Cops break a child’s leg with a kick to the shin and move on to sexually assault his mother.
One morning, last January, NYPD from the 63rd precinct, showed up at Krystle Silvera’s home looking for her ex-boyfriend for violating an order of protection. But protecting is not how they responded to her family.
Her cancer-stricken mother answered the door, confused by what they were asking and why they were there. Silvera’s 10-year-old son, Courtney, fascinated by the officers of his own career aspirations, grabbed his mother’s cell phone to record the questioning.
That’s when the real commotion began.
The cops apparently didn’t enjoy being filmed so they kicked Courtney in the shin. Silvera was upstairs getting her young daughter ready for school but flew downstairs when she heard Courtney screaming out:
‘You can’t do that! You’re hurting me! Don’t hit me!’
As soon as she came down to meet the situation, a cop pulled her out of her home into the cold, even though she was dressed in underclothes. While restraining her, her breast came out of her bra revealing a pierced nipple.
The officer flicked the piercing, he flicked the ring up with his finger on my right breast. He said, ‘Is this what mothers look like these days?
Is that what cops look like these days?
My neighbors saw me naked. It was degrading. I can deal with the embarrassment of what (the police) did to me in front of my neighbors, but the hardest thing is explaining to my kids that not all police are bad.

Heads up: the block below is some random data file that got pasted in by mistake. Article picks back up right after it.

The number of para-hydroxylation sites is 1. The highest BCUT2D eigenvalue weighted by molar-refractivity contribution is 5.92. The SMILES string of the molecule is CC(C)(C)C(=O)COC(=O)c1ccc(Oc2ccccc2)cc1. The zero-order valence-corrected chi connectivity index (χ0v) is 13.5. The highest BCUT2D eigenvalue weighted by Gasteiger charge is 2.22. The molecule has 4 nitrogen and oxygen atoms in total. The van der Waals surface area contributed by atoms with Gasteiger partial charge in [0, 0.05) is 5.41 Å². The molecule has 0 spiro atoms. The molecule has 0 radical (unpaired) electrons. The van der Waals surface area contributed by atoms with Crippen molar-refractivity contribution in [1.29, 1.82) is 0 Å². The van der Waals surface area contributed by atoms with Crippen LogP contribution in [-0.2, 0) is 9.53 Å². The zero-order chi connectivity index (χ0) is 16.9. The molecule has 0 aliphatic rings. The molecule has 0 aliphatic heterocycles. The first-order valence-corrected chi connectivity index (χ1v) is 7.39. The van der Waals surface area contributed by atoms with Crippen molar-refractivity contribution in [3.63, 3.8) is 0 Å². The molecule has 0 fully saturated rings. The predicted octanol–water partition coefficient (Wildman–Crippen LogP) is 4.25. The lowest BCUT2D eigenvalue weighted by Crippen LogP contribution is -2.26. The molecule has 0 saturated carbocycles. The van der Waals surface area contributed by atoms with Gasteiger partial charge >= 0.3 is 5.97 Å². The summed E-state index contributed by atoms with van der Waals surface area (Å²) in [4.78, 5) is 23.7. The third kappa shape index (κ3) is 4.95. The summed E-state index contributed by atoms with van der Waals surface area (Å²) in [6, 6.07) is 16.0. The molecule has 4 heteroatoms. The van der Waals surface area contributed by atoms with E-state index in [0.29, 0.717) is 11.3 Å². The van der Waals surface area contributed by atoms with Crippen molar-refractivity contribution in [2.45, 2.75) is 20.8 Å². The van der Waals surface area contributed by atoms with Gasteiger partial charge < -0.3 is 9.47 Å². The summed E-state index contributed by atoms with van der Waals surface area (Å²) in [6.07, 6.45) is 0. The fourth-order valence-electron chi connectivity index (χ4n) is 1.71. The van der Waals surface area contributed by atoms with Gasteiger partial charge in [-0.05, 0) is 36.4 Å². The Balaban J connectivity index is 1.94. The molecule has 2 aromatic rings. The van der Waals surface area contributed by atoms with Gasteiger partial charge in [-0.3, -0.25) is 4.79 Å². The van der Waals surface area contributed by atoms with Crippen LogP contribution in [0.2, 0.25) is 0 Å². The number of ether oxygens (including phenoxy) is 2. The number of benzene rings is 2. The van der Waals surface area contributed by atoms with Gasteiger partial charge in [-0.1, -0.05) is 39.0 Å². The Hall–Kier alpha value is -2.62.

She allegedly struggled with the officers when they tried to restrain her, resulting in her getting charged with assault, arrested, and released two days later on $1500. But, why did they pull her from her home to begin with? She is said to have pleaded guilty to disorderly conduct.
But the fiasco didn’t end. When she returned, her son was struggling with a black and blue, swollen leg. After he was taken to Kings County Medical Center, X-rays revealed a fractured leg.
The family’s lawyer, Anthony Ofodile, said:
I’ve seen a lot of police brutality cases, but nothing as low as this, kicking a 10-year-old boy.
Amazingly, Courtney’s aspirations for law enforcement have not been dampened by the experience – it appears his determination has only increased:
I told my mom being a detective would be cool. I want to be a better detective than the one who did this.
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